Long ago, a boy was born who was so fair and pleasing to the eye that he was named Love-to-see – Ljubo-vid in the language of the land.
Lovely Ljubovid lived beside a beautiful green river; in the story of Narcissus the boy was mesmerized by his own reflection in the water, fell into it, and died – in our story the river fell in love with Ljubovid and took his name to become Ljubovida. With years passing the name of the river contracted to Ljubid’a, and later still the ‘d’ softened into ‘j’ to become Ljubija.
Many moons after this strange marriage of a beautiful boy and a green river that took his name a town rose on the banks of Ljubija. The people named it after the river, Ljubijane; a few tricks of the tongue later (a cross-syllabic assimilation, an epenthesis, a syncope) it became …
The town grew fast, and as it so often happens, the newcomers forgot about the deep ties between Ljubovid the Beautiful, his green river bride Ljubija, and Ljubljana. They attempted to tame the river, the river fought back; the floods regularly destroyed the mills and washed away the cottages on the river banks. People started to fear the river, and to cover their fear they gave it a new name, a diminutive of Ljubljana – Ljubljanica.
Today Ljubljana is a modern city, the capital of Slovenia, the third smallest capital city in the European Union. It is pleasant and cozy and safe – benign is a quite concise description – and Ljubljanica flowing through it is trapped in a concrete cage, tamed and broken.
As Ljubljana is so safe and pleasant and small, it became a tourist hotspot. When the asphalt is almost melting and the roofs are too hot even for cats, the steps you hear echoing through its streets are are almost certainly not those of someone from Ljubljana. The residents hide, they leave, they wait till the heat is gone.
One other thing hides when the summer heat overwhelms Ljubljana: the wind. Even in the most ideal weather Ljubljana is not a kite-friendly city, but during the summer it is openly hostile to kiters. Most of the time there is zero wind. In the rare instances when the air does move, it moves in bizarre, turbulent, unpredictable ways. Thermals and turbulences, that’s all Ljubljana offers to a kite, stifling heat to a kite flyer.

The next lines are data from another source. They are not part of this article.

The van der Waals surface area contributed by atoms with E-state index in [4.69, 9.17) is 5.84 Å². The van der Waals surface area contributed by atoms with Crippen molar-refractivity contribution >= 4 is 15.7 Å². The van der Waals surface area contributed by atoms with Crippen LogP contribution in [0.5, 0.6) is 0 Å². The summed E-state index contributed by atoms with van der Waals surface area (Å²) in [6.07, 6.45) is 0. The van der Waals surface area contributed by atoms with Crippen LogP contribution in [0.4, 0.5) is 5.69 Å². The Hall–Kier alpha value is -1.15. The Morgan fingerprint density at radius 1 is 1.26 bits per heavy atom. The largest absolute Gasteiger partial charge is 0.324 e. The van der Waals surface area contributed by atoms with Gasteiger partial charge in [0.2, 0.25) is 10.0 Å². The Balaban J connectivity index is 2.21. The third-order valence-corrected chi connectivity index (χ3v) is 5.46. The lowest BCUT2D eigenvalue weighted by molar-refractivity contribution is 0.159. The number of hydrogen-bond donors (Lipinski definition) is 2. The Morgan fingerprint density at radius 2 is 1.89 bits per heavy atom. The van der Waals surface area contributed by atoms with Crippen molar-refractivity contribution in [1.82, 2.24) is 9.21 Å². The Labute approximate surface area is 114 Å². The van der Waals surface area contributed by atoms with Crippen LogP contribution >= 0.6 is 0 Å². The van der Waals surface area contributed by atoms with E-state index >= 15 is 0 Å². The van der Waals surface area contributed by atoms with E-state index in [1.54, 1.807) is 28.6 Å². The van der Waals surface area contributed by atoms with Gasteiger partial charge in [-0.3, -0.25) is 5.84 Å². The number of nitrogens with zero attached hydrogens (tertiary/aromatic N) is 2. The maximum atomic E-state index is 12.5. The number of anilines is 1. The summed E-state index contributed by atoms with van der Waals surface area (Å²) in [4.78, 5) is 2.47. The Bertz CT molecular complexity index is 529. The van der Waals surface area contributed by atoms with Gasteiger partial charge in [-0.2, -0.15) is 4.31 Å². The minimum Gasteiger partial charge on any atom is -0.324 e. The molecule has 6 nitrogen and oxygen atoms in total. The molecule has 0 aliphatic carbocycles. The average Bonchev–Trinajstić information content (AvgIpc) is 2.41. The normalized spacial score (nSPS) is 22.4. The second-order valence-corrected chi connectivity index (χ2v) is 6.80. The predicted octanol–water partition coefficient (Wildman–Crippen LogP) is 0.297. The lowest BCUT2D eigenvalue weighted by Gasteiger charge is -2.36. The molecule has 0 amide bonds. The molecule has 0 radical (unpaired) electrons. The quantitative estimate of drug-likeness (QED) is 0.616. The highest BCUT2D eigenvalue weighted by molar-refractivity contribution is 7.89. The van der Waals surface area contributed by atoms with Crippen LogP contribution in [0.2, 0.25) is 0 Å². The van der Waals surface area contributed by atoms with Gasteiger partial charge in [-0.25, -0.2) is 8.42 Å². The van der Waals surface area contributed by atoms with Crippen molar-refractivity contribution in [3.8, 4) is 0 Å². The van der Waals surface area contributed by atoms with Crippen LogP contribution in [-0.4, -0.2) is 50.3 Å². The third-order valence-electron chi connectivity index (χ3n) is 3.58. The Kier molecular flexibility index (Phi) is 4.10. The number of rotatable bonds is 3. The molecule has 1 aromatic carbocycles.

Therefore every kite aerial photography session in Ljubljana is a difficult one. It is as if Ljubljana is shy and it doesn’t want to have her pictures taken; it is always a fight to get the camera into the air, and the fight is more likely to be lost than won.
This KAP session was no different. There was wind above, sure, but near the ground the air was a hellish mix of thermals and turbulences, updrafts and downdrafts and insidious air pockets that strove to keep the kite on the ground – or, if it persisted flying, on to a nearby kite-eating tree.
Perhaps the only kite that can penetrate such an aerial hardcore rock layer is a rokkaku – but this venerable kite has a problem (or, rather, we have a problem): it is quite large (200 by 160 cm), and an extremely capable flyer. So when it reaches the fast-flowing river of air above the turbulences, it wants to pull your hand off!
We fought the turbulences, we fought the immense pull of the kite some 50 m higher, we fought the second layer of turbulence (courtesy of the hill behind the place we flew the kite from), we fought strong winds again even higher up – and we had had enough.
Ljubljana looks good from above. A difficult and at times nerve-wrecking KAP session brought us a couple of nice photos of the hot town, of the summer in the city.
But autumn and its calm, constant winds are something we can hardly wait for.
Kite aerial photos shot with Nikon P330 on The Original Blue Rokkaku by Dr.Agon kites.